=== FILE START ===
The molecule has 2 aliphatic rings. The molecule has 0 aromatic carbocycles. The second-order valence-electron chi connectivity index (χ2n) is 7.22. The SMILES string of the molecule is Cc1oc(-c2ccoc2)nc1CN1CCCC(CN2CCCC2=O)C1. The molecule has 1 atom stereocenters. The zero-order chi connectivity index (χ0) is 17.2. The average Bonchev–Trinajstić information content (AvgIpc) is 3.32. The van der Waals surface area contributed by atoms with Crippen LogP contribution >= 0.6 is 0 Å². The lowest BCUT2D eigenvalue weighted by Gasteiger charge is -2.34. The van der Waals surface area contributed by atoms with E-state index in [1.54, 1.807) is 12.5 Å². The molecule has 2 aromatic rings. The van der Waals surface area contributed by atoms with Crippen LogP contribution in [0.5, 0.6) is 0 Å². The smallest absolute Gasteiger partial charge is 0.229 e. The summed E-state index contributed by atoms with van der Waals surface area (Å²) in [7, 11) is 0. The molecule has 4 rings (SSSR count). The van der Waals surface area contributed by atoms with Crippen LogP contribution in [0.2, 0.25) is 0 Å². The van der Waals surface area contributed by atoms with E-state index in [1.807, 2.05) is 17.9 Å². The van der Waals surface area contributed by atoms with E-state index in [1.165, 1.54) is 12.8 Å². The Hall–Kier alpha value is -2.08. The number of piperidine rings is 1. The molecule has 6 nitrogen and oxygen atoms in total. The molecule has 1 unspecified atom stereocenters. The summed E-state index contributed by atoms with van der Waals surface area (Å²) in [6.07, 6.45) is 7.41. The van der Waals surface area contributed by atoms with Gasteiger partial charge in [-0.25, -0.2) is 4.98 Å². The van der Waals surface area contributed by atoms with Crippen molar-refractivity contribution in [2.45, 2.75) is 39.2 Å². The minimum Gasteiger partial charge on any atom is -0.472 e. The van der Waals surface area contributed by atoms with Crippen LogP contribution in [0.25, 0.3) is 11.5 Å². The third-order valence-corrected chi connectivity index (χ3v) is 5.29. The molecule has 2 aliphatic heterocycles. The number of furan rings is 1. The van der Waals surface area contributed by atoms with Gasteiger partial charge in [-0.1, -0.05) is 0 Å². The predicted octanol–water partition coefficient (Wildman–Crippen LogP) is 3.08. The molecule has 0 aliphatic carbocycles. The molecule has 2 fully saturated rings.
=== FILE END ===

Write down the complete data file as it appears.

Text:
The molecule has 2 aliphatic rings. The molecule has 0 aromatic carbocycles. The second-order valence-electron chi connectivity index (χ2n) is 7.22. The SMILES string of the molecule is Cc1oc(-c2ccoc2)nc1CN1CCCC(CN2CCCC2=O)C1. The molecule has 1 atom stereocenters. The zero-order chi connectivity index (χ0) is 17.2. The average Bonchev–Trinajstić information content (AvgIpc) is 3.32. The van der Waals surface area contributed by atoms with Crippen LogP contribution >= 0.6 is 0 Å². The lowest BCUT2D eigenvalue weighted by Gasteiger charge is -2.34. The van der Waals surface area contributed by atoms with E-state index in [1.54, 1.807) is 12.5 Å². The molecule has 2 aromatic rings. The van der Waals surface area contributed by atoms with Crippen LogP contribution in [0.5, 0.6) is 0 Å². The smallest absolute Gasteiger partial charge is 0.229 e. The summed E-state index contributed by atoms with van der Waals surface area (Å²) in [7, 11) is 0. The molecule has 4 rings (SSSR count). The van der Waals surface area contributed by atoms with Crippen LogP contribution in [0.2, 0.25) is 0 Å². The van der Waals surface area contributed by atoms with E-state index in [1.807, 2.05) is 17.9 Å². The van der Waals surface area contributed by atoms with E-state index in [1.165, 1.54) is 12.8 Å². The Hall–Kier alpha value is -2.08. The number of piperidine rings is 1. The molecule has 6 nitrogen and oxygen atoms in total. The molecule has 1 unspecified atom stereocenters. The summed E-state index contributed by atoms with van der Waals surface area (Å²) in [6.07, 6.45) is 7.41. The van der Waals surface area contributed by atoms with Gasteiger partial charge in [-0.25, -0.2) is 4.98 Å². The van der Waals surface area contributed by atoms with Crippen molar-refractivity contribution in [2.45, 2.75) is 39.2 Å². The minimum Gasteiger partial charge on any atom is -0.472 e. The van der Waals surface area contributed by atoms with Crippen LogP contribution in [0.25, 0.3) is 11.5 Å². The third-order valence-corrected chi connectivity index (χ3v) is 5.29. The molecule has 2 aliphatic heterocycles. The number of furan rings is 1. The van der Waals surface area contributed by atoms with Gasteiger partial charge in [-0.1, -0.05) is 0 Å². The predicted octanol–water partition coefficient (Wildman–Crippen LogP) is 3.08. The molecule has 0 aliphatic carbocycles. The molecule has 2 fully saturated rings.